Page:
We cannot heal what we do not feel.
Our bodies know how to grieve; they are perfectly able to guide and support us through our pain. Tears and ugly crying are a part of grieving. Using self-care, we learn to trust that all the feelings associated with our pain are normal. Self-care supports us to see and allow our feelings of grief as healthy, positive steps forward in our healing. It may not be pretty, and we may not enjoy an ugly cry. But facing our pain, feeling our pain, and allowing our bodies and minds to process our pain is the path out of the pain. Crying heals the pain of being cheated on!
What we resist persists.
Grieving the loss of our old marriage and the dream of the union we wanted gives us space to accept what is. The truth is that we were betrayed, shattering our dreams and changing our futures forever. And that hurts so badly. Yet the truth is that we will grieve for as long as it takes for us to heal. But resisting our pain, tears, and sobs can rob us of our healing or even drag out our grief for longer. It takes courage to be vulnerable enough to allow an ugly cry. It takes accepting what is...
Self-care is planning and making space for yourself to grieve, cry, ugly cry, and be a mess. You are allowed to be messy when you suffer; grief is messy! And crying, especially ugly crying, is messy! Being messy is to be human. And being messy through crying, especially ugly crying, is a part of grieving being cheated on.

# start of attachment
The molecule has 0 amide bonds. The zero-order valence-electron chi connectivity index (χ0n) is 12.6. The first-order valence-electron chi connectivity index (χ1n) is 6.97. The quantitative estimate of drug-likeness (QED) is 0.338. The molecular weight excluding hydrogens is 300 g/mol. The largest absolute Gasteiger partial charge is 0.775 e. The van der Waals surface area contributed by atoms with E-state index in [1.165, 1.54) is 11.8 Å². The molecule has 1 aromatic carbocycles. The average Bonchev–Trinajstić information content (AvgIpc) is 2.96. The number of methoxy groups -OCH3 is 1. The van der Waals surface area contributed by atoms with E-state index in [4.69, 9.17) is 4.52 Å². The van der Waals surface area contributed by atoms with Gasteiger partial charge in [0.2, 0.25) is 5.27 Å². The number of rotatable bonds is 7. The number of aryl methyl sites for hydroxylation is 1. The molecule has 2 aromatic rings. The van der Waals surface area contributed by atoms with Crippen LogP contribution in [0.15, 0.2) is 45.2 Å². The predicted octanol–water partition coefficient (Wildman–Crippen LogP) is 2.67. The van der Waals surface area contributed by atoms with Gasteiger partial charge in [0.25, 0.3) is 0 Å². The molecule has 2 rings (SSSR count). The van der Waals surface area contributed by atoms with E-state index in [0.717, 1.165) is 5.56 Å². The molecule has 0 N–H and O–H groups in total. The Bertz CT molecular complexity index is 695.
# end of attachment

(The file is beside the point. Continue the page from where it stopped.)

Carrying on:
Are you struggling with 'ugly' crying after being cheated on?
Does it feel like the pain and tears will never stop, or you can never accept that you were cheated on? If you want to learn more ways to help you cope with the pain that being cheated on has caused in your life or want to talk with someone who understands the agony of betrayal, please get in touch with me here. I created this site because I care about you and want to support you through this challenging journey.
Using the same techniques that helped support myself and many other betrayed wives through this painful healing journey, I put together an 18 week course on Self Care After Infidelity. Self-care is learning habits that heal and support you through the grief of being cheated on. After betrayal, we need to recover; we want the pain to stop! You deserve to feel good again...and it is possible...even if it feels impossible right now. Find out how...